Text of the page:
Gardening Guide & Growing Information

Gardening Guide & Growing Information

It's easy to grow Wayside Gardens’ trees, shrubs, bulbs, and perennials. With just a little extra attention during planting and throughout the first season will get your plants off to the best possible start in your garden. The goal is to help them grow healthy roots so they can flourish beautifully for years to come!

For specific planting instructions by Genus, refer to the alphabetical listings in Wayside Gardens’ Plant Care Library.

First Things First...

Wayside Gardens’ high-quality plants are ready to establish and grow in your garden upon arrival. Please take a few moments to read these general care instructions before planting, and then refer to the detailed instructions (organized by genus) for your plant throughout the year.

When your plant arrives from Wayside Gardens, remove it from the shipping box immediately, even if you cannot plant it right away.

If it is a potted plant, discard any packing material clinging to the leaves or soil, then water it thoroughly until water runs out of the holes at the bottom of the pot. Place the pot in a shady, protected area for at least 3 days. This allows the plant to acclimate to your garden without the stress of being transplanted right away. If you cannot plant it within a few days of receiving it, make sure the plant stays well watered.

If it is a bareroot plant (which means no soil around the roots), inspect the plant to make sure it is moist but not soggy. If it seems dry, add just enough water to moisten. Leave the plant in its packing material until you are ready to plant it in the ground. Put it in a cool, protected area, and always keep the roots from drying out. It is important to plant bareroots as soon as possible for a successful growing season.

When you are ready to plant, do the job as early in the day as possible. Overcast, slightly cool weather is ideal, but you can always add some temporary shade to combat hot, sunny days. Even sun-loving plants appreciate a little shade their first few days in the ground. This hardening off process allows plants to focus their available energy toward developing healthy roots which encourages successful establishment.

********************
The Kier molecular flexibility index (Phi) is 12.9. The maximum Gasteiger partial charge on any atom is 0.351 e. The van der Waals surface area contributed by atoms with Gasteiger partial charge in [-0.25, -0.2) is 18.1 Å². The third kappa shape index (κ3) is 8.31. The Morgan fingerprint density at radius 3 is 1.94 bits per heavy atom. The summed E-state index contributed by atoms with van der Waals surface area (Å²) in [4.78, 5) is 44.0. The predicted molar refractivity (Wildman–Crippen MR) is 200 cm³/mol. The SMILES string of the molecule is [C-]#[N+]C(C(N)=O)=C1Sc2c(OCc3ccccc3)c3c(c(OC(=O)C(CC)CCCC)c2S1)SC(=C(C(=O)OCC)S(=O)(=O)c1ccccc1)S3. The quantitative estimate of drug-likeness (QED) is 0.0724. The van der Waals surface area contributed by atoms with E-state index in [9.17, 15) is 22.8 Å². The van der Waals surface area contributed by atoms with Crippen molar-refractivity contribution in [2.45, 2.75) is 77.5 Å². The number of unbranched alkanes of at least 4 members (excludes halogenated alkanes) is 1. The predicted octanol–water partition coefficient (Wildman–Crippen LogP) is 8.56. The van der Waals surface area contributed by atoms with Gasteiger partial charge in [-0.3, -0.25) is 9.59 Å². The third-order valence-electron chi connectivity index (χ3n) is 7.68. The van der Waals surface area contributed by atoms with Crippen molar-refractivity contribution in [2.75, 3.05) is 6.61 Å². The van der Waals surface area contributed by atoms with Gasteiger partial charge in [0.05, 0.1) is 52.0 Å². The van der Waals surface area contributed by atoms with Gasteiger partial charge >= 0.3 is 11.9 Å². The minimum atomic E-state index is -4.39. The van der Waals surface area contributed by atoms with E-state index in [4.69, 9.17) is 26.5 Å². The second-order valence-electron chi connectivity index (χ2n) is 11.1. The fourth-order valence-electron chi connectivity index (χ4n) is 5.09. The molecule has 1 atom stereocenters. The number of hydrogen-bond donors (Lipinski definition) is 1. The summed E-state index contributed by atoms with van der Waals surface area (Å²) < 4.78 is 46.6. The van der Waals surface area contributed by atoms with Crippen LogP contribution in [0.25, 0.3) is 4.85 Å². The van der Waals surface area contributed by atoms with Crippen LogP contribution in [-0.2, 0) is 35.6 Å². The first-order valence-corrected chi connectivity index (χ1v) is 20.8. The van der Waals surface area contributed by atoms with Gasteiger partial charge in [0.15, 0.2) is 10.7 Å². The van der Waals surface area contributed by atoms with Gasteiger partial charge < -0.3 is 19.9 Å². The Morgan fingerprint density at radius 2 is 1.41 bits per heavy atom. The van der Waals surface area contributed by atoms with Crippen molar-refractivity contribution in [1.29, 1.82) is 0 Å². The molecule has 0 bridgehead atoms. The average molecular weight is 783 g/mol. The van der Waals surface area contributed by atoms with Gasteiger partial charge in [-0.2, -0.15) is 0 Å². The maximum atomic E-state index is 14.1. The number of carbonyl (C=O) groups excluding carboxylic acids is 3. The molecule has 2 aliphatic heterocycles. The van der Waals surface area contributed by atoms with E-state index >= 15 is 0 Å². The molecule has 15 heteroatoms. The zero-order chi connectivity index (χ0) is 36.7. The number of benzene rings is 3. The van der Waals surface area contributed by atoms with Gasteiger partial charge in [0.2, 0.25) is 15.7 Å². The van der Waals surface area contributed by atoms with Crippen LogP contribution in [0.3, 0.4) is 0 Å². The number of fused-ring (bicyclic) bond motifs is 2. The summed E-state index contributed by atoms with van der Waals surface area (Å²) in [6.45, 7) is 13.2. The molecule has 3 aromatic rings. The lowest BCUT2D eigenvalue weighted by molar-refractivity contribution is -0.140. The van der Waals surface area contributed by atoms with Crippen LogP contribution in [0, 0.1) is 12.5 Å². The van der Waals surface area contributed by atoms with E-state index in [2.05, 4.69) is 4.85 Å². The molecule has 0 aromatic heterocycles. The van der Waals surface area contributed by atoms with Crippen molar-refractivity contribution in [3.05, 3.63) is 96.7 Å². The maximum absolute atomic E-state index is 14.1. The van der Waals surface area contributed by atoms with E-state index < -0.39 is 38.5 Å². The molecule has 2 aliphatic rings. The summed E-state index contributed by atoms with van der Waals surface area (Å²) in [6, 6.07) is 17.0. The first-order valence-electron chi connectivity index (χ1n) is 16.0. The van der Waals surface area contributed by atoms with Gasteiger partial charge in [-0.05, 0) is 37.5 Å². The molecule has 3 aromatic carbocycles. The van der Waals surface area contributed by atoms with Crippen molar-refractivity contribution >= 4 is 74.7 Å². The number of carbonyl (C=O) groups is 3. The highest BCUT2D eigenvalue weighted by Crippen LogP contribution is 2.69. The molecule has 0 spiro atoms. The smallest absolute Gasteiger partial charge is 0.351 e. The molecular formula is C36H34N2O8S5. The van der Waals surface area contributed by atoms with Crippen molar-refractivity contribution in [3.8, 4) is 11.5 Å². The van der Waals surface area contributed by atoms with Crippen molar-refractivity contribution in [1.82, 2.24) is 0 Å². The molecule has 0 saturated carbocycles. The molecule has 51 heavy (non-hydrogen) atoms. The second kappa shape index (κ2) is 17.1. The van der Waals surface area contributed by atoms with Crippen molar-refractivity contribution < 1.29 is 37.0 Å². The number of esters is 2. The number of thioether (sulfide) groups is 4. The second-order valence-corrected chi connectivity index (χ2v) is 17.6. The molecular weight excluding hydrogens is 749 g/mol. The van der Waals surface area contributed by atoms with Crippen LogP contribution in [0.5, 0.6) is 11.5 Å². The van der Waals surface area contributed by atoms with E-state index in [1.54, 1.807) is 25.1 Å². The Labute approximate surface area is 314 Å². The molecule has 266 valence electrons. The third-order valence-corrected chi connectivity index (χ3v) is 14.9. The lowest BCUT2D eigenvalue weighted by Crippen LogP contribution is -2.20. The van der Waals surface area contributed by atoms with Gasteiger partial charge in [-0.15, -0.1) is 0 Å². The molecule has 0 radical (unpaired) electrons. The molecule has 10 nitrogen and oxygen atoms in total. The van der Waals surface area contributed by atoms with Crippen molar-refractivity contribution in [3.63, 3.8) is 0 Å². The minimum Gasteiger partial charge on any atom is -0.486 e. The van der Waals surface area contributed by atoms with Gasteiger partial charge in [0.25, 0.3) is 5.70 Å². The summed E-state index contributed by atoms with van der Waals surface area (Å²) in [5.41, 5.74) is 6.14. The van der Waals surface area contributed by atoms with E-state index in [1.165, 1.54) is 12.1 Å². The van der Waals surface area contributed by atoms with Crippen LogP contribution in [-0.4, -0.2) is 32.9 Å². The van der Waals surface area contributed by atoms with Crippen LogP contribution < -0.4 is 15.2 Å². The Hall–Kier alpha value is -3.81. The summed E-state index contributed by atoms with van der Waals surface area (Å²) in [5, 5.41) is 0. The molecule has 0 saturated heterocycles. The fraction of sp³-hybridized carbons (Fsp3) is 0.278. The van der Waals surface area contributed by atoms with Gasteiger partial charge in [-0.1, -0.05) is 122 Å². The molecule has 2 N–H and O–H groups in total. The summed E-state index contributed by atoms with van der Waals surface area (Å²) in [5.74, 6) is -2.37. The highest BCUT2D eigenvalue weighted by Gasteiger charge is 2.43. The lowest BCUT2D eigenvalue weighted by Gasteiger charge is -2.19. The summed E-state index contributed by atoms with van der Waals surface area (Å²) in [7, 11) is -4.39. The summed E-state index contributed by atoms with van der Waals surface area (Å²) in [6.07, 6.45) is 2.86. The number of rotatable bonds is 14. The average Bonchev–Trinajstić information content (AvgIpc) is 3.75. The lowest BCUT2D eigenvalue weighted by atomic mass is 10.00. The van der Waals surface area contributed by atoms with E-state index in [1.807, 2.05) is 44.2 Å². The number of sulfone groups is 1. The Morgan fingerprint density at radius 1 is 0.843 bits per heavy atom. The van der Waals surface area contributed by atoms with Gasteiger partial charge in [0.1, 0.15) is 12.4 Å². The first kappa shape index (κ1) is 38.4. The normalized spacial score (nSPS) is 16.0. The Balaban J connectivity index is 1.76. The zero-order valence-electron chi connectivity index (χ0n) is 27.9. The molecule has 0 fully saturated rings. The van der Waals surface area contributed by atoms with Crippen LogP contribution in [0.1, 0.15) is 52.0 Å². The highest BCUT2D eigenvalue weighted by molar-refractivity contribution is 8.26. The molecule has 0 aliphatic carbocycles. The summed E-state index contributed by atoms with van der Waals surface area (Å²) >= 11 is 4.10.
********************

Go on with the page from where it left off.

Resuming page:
Three Simple Steps for Growing Success

1 - Choose the best Location.
Location, Location, Location!

Choose a planting area that matches your plant's light requirements, soil preference, and water needs. Group plants with similar growing preferences to reduce maintenance. Watch your plant carefully the first season to see how well it is adjusting to its new home, and do not hesitate to move it if it appears unhappy. It is much easier to find the perfect environment for a plant than to try to compensate for less-than-perfect surroundings throughout the life of your plant. Besides, many a brilliant garden design has been created through these unexpected moves!

2 - Dig a Hole.

First and most importantly call your local utility company to have them locate buried cables and lines before you dig. When choosing a location to dig, make sure that the area is most suitable for the plant in question. Only after you’ve tested the soil, and confirmed the optimal amount of light, moisture, and space your plant needs as it matures should you begin digging.

Potted plants:
Dig a hole at least two times wider than your plant's root ball, but no deeper than the height of the root ball. Place your plant in the hole, then backfill the hole and firm soil gently. In poorly drained soil, place plants about 2 inches higher than the surrounding soil to help excess water to drain away from the plant’s base or crown.

Bareroot plants: